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Published February 1968 | public
Journal Article

A Study of the Interaction of Gaseous Jets from Transverse Slots with Supersonic External Flows


The paper describes a study concerning the sonic injection of a gaseous jet through a transverse slot nozzle in a wall into an external flow which is uniform outside of a turbulent boundary layer. An analytic model of the flowfield has been constructed in which conservation of momentum is applied to a control volume at the jet nozzle exit. A series of flat-plate experiments was conducted with normal, sonic jets at external flow Mach numbers of 2.61, 3.50, and 4.54. Pressure data near separation and the plateau were in agreement with existing correlations. Comparisons of the trends predicted by the analysis with two-dimensional force data from these experiments and from other sources showed good agreement. Values of amplification factor, the upstream interaction force plus the jet thrust divided by the vacuum thrust of a sonic jet, of 2.9 to 3.2 were measured. The amplification factor is relatively insensitive to variations in external flow Mach number and variations in injectant gas properties. A correlation of data obtained from experiments with finite-span slots demonstrates that the effective jet penetration height and the slot span are the important characteristic dimensions of such flowfields.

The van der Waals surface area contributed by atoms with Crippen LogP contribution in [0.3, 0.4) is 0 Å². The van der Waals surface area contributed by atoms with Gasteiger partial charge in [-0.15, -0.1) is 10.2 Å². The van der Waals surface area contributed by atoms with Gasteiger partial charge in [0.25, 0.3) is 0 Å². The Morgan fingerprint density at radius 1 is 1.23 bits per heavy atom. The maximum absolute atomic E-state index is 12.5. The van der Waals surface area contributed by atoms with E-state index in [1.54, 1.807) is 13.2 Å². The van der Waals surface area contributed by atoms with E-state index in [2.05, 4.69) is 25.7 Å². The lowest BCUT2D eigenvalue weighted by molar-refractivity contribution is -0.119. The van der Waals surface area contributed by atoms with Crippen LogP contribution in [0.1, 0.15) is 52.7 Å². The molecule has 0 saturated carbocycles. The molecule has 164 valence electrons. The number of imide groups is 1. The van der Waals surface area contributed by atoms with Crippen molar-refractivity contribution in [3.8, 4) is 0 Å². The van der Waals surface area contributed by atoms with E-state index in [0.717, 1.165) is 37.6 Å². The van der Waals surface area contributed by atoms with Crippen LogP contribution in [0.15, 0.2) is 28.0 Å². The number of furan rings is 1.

Additional Information

© 1968 American Institute of Aeronautics and Astronautics. Received May 9, 1967; revision received October 2, 1967. This work was supported by the Missile and Space Systems Division of the Douglas Aircraft Company under the sponsorship of the Douglas Independent Research and Development Program, by the Daniel and Florence Guggenheim Jet Propulsion Center of the California Institute of Technology, and by NASA, through the Solid Propellant Engineering Section of the Jet Propulsion Laboratory, California Institute of Technology.

Additional details

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